WomanChrist (7 of 8)
Perhaps most dramatically for me: why does Weber wish to stay with a Church which effectively defiles her sacred nature, when she is so clearly aware of the beauty and joy of the Goddess?! Throughout the book Weber practically flirts with the Goddess’ myriad forms, dancing along the knife’s edge of admission and acknowledgment of Her: “Our faith, our spirituality, then, is the living out, in the common experiences of every day, of the yearning of Wisdom for greater being. … She is… the energy of our quest…. She it is who is our Mother and the Womb from which we are born. We come forth from her each moment wet with the birthing waters of a more whole being” (150).
I love that imagery! I read that and I find myself sure Weber will finally implement the balance of which she so beautifully writes, returning the Goddess as both peer and partner once more to Catholicism’s emotionless and isolated God – just as Yahweh originally was balanced by Shekinah-Sophia. The author names Her repeatedly, too — both actual and allegorical: WomanChrist is Weber’s naming of the physical embodiment of the supreme female principle within the male-bodied Jesus. She also evokes the Goddess in her life as Demeter & Persephone/Kore, Mary/Eve, Shekinah/Sophia, Aphrodite, Ereshkigal & Inanna, Psyche, Wisdom — and so much more:
Holy Pietà – pray for us
Mirror of Justice – pray for us
Tower of Ivory – pray for us
House of Gold – pray for us
Ark of the Covenant – pray for us
Morning Star – pray for us
Gate of Heaven – pray for us
Seat of Wisdom – pray for us (172).
To me it seems Weber’s love and devotion for the Goddess is clear. There are times, in fact, when I read her beautiful prose where I almost feel Weber prefers the Goddess to the God:
She loves humankind and beckons us from within and without to participate in her dance – the dance of creation. Her call is ultimately the same as the command of Yahweh. “I have set before you life and death. … Choose life” (Deuteronomy 30:19 JB). The choice between life and death is also a choice for love – love of creation, love of the dance of Divine Wisdom. Love of her is love of life itself. (150)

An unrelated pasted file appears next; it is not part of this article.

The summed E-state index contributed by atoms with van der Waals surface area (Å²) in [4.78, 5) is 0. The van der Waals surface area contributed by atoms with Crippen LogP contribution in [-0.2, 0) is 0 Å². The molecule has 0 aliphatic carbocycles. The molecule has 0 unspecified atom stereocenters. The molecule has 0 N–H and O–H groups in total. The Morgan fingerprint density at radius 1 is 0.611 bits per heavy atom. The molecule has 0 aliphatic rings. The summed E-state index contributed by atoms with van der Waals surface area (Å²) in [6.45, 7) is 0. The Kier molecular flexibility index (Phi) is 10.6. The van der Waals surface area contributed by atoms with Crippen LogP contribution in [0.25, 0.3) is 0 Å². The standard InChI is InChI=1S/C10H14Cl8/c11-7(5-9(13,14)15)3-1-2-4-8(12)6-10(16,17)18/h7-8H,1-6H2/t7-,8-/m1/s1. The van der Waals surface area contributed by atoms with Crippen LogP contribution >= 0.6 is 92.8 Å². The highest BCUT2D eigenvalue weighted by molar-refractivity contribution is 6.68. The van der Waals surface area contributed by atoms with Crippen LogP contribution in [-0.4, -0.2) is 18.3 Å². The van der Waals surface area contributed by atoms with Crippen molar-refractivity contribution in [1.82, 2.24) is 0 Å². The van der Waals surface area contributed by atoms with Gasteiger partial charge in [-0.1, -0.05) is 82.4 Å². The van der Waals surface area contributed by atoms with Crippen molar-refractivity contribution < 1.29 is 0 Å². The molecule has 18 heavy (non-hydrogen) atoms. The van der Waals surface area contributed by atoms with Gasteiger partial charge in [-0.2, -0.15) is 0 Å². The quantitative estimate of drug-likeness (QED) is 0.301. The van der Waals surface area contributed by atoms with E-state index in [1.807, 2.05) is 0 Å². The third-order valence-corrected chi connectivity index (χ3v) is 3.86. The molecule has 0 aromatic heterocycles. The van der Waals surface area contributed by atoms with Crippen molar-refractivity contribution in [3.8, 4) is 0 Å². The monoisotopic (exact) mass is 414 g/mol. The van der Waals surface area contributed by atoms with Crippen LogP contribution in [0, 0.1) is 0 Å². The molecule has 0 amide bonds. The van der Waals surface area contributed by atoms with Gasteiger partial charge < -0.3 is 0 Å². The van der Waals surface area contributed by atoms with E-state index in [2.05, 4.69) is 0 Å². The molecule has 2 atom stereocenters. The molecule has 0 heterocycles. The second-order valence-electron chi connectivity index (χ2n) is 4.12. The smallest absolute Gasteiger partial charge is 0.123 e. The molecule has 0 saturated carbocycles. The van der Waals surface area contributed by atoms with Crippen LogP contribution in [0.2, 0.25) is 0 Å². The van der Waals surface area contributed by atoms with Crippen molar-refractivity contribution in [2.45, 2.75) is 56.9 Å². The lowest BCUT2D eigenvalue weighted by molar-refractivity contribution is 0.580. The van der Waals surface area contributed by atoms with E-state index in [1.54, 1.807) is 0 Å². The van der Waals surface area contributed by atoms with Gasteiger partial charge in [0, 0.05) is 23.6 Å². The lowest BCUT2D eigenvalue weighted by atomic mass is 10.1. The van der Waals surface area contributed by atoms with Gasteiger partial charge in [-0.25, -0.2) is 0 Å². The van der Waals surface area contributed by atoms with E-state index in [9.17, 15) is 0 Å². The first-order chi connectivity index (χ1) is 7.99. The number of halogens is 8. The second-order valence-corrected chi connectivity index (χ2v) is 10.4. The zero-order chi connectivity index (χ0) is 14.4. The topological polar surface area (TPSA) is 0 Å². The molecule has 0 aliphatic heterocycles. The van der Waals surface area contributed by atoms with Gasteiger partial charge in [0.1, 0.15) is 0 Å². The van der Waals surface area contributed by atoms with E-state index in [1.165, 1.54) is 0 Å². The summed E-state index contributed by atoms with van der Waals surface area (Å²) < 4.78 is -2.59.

Later she recognizes the challengingly beautiful complexities and contradictions of the Goddess – as well as the basic, fundamental error of the very dualities she used elsewhere in her writing.:
She is present wherever there is in our creation a reconciliation of opposites. Wisdom is active whenever what is below is drawn together with what is above, when the shadow is united with the image of light. When the dualities we have constructed to make our task of identification and power taking easier are returned to their original wholeness, we know that the spirit of Wisdom is present. (152)
However… just as I realize with relief that Weber must finally be about to admit Judeo-Christianity was never truly a monotheist religion; just as I’m reading eagerly to see how Weber provides us balance once more by offering us the Goddess to offset Yahweh’s usual jealous, petulant greed for worshipers… at the seemingly very last metaphorical second! -Weber darts off intellectually, turning back once more to worship of a single, supreme, emphatically male deity.